This month’s Federal Budget announced that the introduction of the Goods and Services Tax (GST) on digital purchases from overseas retailers will hit the majority of Australians who are increasingly shopping online as a result of surging optimism for their financial future.
Consumer confidence in Asia-Pacific increased in nine of 14 markets measured by Nielsen in Q1, compared to only three that rose in Q4 2014. Nine markets in the region remained at or above the 100-baseline level of optimism. At 130, India reached its highest level since 2011—up one-point from Q4. Confidence in India has been on the rise for six consecutive quarters.
A Super Consumer is the consumer who is both a heavy user of your product and highly engaged with your brand. With the right knowledge you can increase brand awareness and sales significantly, simply by showing your super consumers some love.
Billions of dollars were pumped into Asia Pacific's sports sponsorship sector in 2014. While the sponsorship industry continues to expand, many companies struggle to realise the full potential of the sports sponsorship opportunity. With Asia Pacific playing host to a number of high profile sporting events in 2015, Nielsen identifies five key factors which are essential ingredients in any successful sports sponsorship strategy.
Ask a room full of people what drives behaviour – emotion or reason, and the answer will invariably come back in unison: emotion. Therein lies one of the many reasons Consumer Neuroscience exists: it measures the unspoken and unconscious reactions to advertising, and gives advertisers an insight into what is engaging or disengaging about their ads.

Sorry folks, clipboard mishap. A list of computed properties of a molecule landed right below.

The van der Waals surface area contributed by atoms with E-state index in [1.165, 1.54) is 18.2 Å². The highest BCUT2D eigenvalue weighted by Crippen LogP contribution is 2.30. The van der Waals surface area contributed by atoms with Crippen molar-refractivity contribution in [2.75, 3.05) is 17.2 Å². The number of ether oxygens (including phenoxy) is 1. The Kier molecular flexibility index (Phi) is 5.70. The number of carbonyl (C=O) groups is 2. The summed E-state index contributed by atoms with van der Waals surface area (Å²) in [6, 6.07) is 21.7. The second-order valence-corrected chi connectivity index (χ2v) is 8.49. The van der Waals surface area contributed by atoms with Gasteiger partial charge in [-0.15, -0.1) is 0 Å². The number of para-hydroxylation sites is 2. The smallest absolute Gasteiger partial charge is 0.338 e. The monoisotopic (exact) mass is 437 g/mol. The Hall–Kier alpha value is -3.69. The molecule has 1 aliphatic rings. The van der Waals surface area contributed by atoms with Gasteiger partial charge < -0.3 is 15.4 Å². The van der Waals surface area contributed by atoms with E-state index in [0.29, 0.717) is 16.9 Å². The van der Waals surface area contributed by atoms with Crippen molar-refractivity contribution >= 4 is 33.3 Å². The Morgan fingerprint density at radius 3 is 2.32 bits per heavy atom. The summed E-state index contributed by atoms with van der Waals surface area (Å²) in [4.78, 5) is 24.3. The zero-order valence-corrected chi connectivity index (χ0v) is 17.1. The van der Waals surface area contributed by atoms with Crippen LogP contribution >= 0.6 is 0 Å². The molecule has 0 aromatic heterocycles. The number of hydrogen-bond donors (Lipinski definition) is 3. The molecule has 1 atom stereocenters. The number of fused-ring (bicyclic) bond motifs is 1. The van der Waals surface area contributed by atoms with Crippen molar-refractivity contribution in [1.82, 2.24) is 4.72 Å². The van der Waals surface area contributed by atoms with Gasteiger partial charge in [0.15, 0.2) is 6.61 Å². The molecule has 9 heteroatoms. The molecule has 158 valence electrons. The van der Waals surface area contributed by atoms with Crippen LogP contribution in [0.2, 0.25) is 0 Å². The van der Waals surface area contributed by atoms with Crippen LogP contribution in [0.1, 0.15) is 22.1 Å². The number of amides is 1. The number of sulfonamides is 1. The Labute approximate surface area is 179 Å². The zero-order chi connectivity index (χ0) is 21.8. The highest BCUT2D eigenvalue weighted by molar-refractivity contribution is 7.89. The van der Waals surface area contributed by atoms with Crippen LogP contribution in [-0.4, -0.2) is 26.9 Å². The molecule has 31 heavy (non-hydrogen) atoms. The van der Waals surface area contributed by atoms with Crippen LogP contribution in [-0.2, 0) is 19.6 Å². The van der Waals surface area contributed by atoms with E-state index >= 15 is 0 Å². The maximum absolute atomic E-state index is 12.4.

The shopper and retailer landscape in New Zealand has seen some significant change over the past decade. Whilst the fundamentals of grocery shopping remain intact, shoppers are more sophisticated. Here are five key areas we see as crucial over the coming years.
Nielsen has followed up its recent Global Snacking report with an infographic to sum up the latest global trends in snacking. It shows that the global snacking market is worth more than $374 billion annually. In Europe, confectionery represents the biggest contributor to the overall snack category, with sales of $46.5 billion.
The challenging consumer confidence outlook is fuelling the rise of ‘savvy shopping’ in Australia. Shoppers are prepared to shop around at different stores to find the best price – driving an increase in frequency of purchase, but also having the knock on effect of declining shopper loyalty.
Australian consumers are turning to ‘healthy foods’ to curb our growing waist lines and combat medical issues. More than half (56%) of us believe we are overweight and 78% think changing our diet to lose weight is more important than physical exercise (72%). The health craze has well and truly hit; we’re looking at our diet more closely, which is being reflected in our buying habits.
During December 2014, almost half (44%) of all Australians with connected mobiles used their phone to search online for gift ideas in the lead up to Christmas. With 7 in 10 Australians now owning a smartphone and ownership and adoption continuing to grow in Australia, the shopping landscape is being revolutionised and mobile-invested campaigns are a must.